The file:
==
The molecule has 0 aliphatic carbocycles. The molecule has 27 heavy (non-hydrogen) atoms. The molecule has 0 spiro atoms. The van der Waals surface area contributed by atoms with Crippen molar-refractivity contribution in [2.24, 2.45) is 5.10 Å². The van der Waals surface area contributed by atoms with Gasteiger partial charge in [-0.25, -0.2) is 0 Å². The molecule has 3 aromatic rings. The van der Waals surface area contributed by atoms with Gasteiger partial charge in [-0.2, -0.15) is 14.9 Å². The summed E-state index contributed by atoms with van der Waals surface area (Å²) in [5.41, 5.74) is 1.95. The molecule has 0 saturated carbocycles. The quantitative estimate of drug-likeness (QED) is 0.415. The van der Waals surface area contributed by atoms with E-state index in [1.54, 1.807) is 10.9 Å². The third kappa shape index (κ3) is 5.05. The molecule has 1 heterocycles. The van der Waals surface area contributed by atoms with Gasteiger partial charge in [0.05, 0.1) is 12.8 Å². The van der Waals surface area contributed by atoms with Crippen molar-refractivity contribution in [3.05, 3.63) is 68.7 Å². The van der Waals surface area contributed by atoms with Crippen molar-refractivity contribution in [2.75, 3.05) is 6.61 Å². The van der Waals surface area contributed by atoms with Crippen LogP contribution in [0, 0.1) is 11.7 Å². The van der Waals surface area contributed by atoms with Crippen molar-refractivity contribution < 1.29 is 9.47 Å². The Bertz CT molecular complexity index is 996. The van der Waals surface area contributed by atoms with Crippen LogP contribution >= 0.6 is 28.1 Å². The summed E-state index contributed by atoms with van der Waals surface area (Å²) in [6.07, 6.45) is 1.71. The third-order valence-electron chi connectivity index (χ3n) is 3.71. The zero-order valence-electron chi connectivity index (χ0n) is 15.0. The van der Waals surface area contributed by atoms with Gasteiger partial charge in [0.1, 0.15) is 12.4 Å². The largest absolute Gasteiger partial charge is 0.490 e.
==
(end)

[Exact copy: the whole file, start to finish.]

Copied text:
The molecule has 0 aliphatic carbocycles. The molecule has 27 heavy (non-hydrogen) atoms. The molecule has 0 spiro atoms. The van der Waals surface area contributed by atoms with Crippen molar-refractivity contribution in [2.24, 2.45) is 5.10 Å². The van der Waals surface area contributed by atoms with Gasteiger partial charge in [-0.25, -0.2) is 0 Å². The molecule has 3 aromatic rings. The van der Waals surface area contributed by atoms with Gasteiger partial charge in [-0.2, -0.15) is 14.9 Å². The summed E-state index contributed by atoms with van der Waals surface area (Å²) in [5.41, 5.74) is 1.95. The molecule has 0 saturated carbocycles. The quantitative estimate of drug-likeness (QED) is 0.415. The van der Waals surface area contributed by atoms with E-state index in [1.54, 1.807) is 10.9 Å². The third kappa shape index (κ3) is 5.05. The molecule has 1 heterocycles. The van der Waals surface area contributed by atoms with Gasteiger partial charge in [0.05, 0.1) is 12.8 Å². The van der Waals surface area contributed by atoms with Crippen molar-refractivity contribution in [3.05, 3.63) is 68.7 Å². The van der Waals surface area contributed by atoms with Crippen molar-refractivity contribution in [2.75, 3.05) is 6.61 Å². The van der Waals surface area contributed by atoms with Crippen LogP contribution in [0, 0.1) is 11.7 Å². The van der Waals surface area contributed by atoms with Crippen molar-refractivity contribution < 1.29 is 9.47 Å². The Bertz CT molecular complexity index is 996. The van der Waals surface area contributed by atoms with Crippen LogP contribution >= 0.6 is 28.1 Å². The summed E-state index contributed by atoms with van der Waals surface area (Å²) in [6.07, 6.45) is 1.71. The third-order valence-electron chi connectivity index (χ3n) is 3.71. The zero-order valence-electron chi connectivity index (χ0n) is 15.0. The van der Waals surface area contributed by atoms with Gasteiger partial charge in [0.1, 0.15) is 12.4 Å². The largest absolute Gasteiger partial charge is 0.490 e.